|The Lyre of Lejre, original drawing by Petr Florianek & Peter Johnsson.|
In the past it has been primarily focused on bladesmithing and related ornamental techniques. The first one was simply live-streamed lectures, demos and interviews. In the following endeavor we filmed and live-streamed a blade being made from iron ore to gem-setting, and offered it up as a mythic mystery puzzle. For 2016 we created an elegant back-story, or should I say, Peter mostly created an elegant back-story, and we all made objects that could have been. That is, could have been found in the archeological excavations of Lejre, Denmark, home of Heorot, where Beowulf dove down and defeated the monster Grendel, more than a thousand years ago.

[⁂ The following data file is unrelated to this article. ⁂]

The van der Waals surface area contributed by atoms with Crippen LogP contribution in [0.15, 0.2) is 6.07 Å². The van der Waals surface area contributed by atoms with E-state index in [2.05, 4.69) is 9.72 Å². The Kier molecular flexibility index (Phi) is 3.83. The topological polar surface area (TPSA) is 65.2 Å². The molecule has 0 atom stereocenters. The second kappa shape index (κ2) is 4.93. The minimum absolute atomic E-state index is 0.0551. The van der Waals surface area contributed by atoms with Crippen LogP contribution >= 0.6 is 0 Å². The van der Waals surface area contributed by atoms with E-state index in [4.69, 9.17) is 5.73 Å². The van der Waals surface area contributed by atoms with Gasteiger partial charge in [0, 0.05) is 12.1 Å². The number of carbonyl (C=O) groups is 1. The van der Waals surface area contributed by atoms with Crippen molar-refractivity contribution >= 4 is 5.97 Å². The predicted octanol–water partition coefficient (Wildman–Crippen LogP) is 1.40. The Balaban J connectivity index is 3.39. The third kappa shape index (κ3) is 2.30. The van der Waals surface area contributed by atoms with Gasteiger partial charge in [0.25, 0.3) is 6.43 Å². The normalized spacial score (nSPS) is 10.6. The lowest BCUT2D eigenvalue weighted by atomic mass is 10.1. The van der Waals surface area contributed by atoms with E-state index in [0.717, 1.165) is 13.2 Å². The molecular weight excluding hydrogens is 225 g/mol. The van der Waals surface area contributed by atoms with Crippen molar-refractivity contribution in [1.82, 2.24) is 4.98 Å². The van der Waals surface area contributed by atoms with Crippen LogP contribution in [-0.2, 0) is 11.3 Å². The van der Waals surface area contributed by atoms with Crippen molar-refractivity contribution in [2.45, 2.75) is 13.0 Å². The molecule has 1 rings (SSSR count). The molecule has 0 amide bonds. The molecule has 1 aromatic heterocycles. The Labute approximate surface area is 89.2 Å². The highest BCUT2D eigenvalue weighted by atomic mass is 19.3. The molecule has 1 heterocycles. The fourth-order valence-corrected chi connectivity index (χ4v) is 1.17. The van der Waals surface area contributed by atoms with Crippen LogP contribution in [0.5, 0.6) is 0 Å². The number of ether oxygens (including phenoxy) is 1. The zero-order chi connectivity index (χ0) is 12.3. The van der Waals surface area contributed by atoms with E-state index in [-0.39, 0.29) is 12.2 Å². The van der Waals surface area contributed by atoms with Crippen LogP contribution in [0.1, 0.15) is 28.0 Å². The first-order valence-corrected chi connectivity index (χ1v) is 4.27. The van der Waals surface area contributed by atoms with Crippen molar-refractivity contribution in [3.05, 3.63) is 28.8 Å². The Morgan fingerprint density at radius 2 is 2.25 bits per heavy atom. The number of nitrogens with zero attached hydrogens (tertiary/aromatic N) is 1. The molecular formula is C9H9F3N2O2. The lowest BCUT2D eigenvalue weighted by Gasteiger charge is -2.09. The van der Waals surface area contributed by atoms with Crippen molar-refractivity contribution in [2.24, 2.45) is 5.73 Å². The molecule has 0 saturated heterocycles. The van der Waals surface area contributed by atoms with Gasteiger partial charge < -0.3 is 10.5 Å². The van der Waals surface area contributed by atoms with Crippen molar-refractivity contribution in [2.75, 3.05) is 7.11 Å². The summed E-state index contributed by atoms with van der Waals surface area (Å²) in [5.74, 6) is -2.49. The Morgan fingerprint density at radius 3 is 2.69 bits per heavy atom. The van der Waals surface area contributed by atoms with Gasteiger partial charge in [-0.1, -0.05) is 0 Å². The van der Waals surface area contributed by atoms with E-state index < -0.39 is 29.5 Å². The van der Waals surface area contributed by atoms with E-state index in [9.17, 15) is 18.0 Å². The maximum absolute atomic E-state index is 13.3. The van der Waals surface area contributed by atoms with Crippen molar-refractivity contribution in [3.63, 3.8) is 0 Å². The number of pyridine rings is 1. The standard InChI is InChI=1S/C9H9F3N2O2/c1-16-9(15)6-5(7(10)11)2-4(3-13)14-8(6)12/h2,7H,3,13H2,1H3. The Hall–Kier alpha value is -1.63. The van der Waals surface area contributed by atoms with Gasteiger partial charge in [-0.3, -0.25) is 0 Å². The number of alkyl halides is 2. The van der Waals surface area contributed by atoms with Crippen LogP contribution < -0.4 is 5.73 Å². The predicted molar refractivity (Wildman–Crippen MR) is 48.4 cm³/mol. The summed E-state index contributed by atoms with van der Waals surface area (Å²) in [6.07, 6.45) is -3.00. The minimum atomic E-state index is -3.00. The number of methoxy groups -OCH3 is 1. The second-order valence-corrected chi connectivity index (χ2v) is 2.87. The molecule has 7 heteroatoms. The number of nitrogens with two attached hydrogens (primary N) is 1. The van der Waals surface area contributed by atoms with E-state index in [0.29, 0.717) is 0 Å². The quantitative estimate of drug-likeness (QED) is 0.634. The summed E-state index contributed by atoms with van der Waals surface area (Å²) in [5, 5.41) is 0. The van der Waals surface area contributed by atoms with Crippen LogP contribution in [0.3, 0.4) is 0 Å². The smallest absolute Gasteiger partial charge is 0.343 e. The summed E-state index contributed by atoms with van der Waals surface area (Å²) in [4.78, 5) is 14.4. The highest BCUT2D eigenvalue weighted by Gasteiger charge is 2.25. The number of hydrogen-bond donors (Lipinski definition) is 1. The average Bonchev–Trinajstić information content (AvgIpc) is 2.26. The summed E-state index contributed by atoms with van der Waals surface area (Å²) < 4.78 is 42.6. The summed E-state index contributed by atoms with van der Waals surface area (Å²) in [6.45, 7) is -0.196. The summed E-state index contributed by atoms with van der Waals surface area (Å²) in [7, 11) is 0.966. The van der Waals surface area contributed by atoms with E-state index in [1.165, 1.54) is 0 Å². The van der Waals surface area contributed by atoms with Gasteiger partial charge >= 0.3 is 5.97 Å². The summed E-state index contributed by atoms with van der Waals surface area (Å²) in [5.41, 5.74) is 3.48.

|The lyre bridge.|
As an object it's a wonderful symbol of the best of the world of men in the Beowulfian Age. It also offered opportunities for some metalwork- lost wax casting in bronze and gold plating. The objects themselves presented fantastic narrative potential for our back-story of Victorian archeology, long lost collections and misattributed discoveries: a set of lyre escutcheons discovered to match a sea apart, and an obscure drawing with a matching bridge and some very suspicious, and uncomfortably large dentition marks in evidence.
There are a number of lyres and lyre parts in existence, as well as some images- in wood and in stone. I took inspiration from all of them, and tried to create something that possibly could have been, but most definitively should have been. The shape is taken from the Cologne Lyre, found in a churchyard burial, as well as from some Gotlandic depictions. The escutcheons on the arms and the bridge inspired by pieces in the British Museum, and the soundboard holes by the Trossingen Lyre.
|The full Lyre of Lejre, reconstructed, based on multiple recently related finds.|